5 Techniques to Ease Pain & Fatigue in the Kitchen

ease fatigue and pain in the kitchen

Cooking with a physical impairment is difficult to say the least. The pain and fatigue of cooking makes you want to order out everyday but that is expensive. To help everyone with an impairment of any kind out there. Here are 5 techniques to ease pain and fatigue in the kitchen so you can save money.

1)     Plan

  • Meal Planning- You have to take the time to plan out your meals in order to be the most efficient. First plan out your weekly menu with breakfast, lunch, dinner and snacks. Plan the ingredients and in which order to cook your meals so that you can organize your ingredients in order that you will use them.
  • Task planning- plan out the tasks involved by looking at the recipes in advance. Group tasks together like, cut all vegetables, grate all cheese, and so forth. You can either do all of one task at one time or do 2 or 3 tasks in short increments, switching between them all. It is easier to have everything chopped up before you start cooking. Chop once and then put servings per recipe in Ziploc bags, labeled, so you can just grab each ingredient as needed.
  • Organize your pantry and refrigerator- Again, you want to organize your ingredients by the order that you will use them with frequently used ingredients in front, then second and so forth. That way you are not digging around to find something.

2)     Adjustments

In order to keep cooking regularly without pain and fatigue in the kitchen, you will need to make adjustments. Like sitting to chop veggies or using the dining table for food prep. Use a chair for chopping and stirring things. Use the bottom cabinets for the most used nonperishable ingredients and utensils.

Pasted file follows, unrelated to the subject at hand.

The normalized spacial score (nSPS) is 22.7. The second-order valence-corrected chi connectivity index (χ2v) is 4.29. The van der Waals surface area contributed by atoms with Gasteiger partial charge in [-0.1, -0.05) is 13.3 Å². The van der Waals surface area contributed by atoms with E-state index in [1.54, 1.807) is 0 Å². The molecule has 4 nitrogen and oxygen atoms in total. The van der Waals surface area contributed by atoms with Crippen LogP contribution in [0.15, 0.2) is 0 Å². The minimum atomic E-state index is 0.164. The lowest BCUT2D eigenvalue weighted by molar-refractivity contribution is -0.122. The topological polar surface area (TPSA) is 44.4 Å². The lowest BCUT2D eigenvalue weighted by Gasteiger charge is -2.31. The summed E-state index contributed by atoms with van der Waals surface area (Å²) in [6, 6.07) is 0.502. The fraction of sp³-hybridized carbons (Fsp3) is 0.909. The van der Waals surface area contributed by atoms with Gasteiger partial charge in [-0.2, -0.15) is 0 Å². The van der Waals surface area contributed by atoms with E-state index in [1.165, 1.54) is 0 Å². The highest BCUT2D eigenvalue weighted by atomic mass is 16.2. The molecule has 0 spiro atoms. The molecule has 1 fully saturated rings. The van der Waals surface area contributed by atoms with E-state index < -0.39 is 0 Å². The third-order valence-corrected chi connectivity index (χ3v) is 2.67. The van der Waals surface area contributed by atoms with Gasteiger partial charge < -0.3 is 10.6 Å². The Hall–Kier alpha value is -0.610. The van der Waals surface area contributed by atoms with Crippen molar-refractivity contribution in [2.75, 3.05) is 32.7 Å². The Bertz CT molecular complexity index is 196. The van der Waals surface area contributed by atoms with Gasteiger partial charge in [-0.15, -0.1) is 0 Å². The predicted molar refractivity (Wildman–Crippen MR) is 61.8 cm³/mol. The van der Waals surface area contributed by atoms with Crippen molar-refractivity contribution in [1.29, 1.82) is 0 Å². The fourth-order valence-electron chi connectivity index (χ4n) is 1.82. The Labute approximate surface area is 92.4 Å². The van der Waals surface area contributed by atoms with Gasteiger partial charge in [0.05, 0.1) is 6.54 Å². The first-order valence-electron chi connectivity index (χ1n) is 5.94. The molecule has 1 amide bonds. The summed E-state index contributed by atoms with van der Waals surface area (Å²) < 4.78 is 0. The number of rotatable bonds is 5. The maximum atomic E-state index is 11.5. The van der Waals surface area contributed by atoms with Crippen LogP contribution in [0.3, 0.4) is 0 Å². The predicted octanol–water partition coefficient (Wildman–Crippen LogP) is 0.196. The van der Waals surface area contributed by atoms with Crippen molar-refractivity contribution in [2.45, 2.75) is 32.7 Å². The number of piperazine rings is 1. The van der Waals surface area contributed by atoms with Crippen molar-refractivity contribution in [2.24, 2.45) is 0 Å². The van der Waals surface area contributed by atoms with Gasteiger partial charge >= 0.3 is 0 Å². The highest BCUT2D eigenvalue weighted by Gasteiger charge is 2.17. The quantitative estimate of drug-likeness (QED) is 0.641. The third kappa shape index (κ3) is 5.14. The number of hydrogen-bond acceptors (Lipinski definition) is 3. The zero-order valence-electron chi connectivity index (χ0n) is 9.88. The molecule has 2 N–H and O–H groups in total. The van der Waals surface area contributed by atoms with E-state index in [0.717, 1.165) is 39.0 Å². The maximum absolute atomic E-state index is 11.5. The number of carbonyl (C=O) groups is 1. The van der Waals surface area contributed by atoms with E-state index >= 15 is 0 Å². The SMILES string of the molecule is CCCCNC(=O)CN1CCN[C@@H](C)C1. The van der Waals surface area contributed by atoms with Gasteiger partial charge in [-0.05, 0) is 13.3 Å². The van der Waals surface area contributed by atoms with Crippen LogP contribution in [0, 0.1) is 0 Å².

• Buy smaller ingredients. As cost efficient as buying in bulk can be maneuvering a gallon of milk is more difficult than a ½ gallon. Buy the small containers of butter, loaf of bread, small packages of pasta, etc. The smaller ones are easier to grab and move wherever.
  • Sanitation- Use a big bowl for all trash so you only have to travel to the trash once. Keep a box of gloves where you prep food, so you don’t have to wash your hands as much or use the sanitizing hand wipes [LINK] to reduce going to the sink all the time.

3)     Tools

You can use adaptive utensils to help make cooking easier. There is a mandolin slicer or a food processor. Those are obvious but did you know that there is a whole world of adaptive utensils? I didn’t until I read an article on Kitchn called Cooking with a Physical Disability. On the freebie you can get below, I listed different adaptive tools that are available plus some handy kitchen storage and organizing items. It is not an extensive list, but it is a good starting place.

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4)     Simplify

  • Look for easier versions of the recipes you use. That way, there is less ingredients and less time to make a meal.
  • Always have a few quick and simple meals for days you don’t have the energy or ability to cook.
  • Prepackaged foods always help. You can buy pre-shredded cheese already cut up fruits and vegetables and cans of sauces.
  • You don’t have to cook every meal. As lovely as cooking a full breakfast, lunch, and dinner sounds. It is not very feasible. Your breakfast can consist of cereal, frozen waffles or microwavable bacon. Lunches can be sandwiches, canned soups or leftovers from last night’s dinner (like my household). Even if all your dinners are frozen skillet meals, its okay. We all want fresh cooked meals but sometimes our bodies just won’t allow it. Don’t get me wrong, cooking meals with fresh ingredients are always best. I’m just saying that we all have good disability days and bad disability days and on the bad days, it doesn’t hurt to have some open up and heat up kind of foods.

5)     Ask for Help

Don’t be afraid to delegate cooking tasks or ask someone for help. If you can have a family member do some of the more difficult tasks it would make cooking easier. Or if you can, have someone come over once a week to help you with meal prep. Don’t feel bad for needing help. Everybody needs help sometimes and you could always do something in return for the assistance.

I hope these five techniques to ease pain and fatigue in the kitchen. If you have any other tips to make cooking easier, comment below. I would love to hear them!

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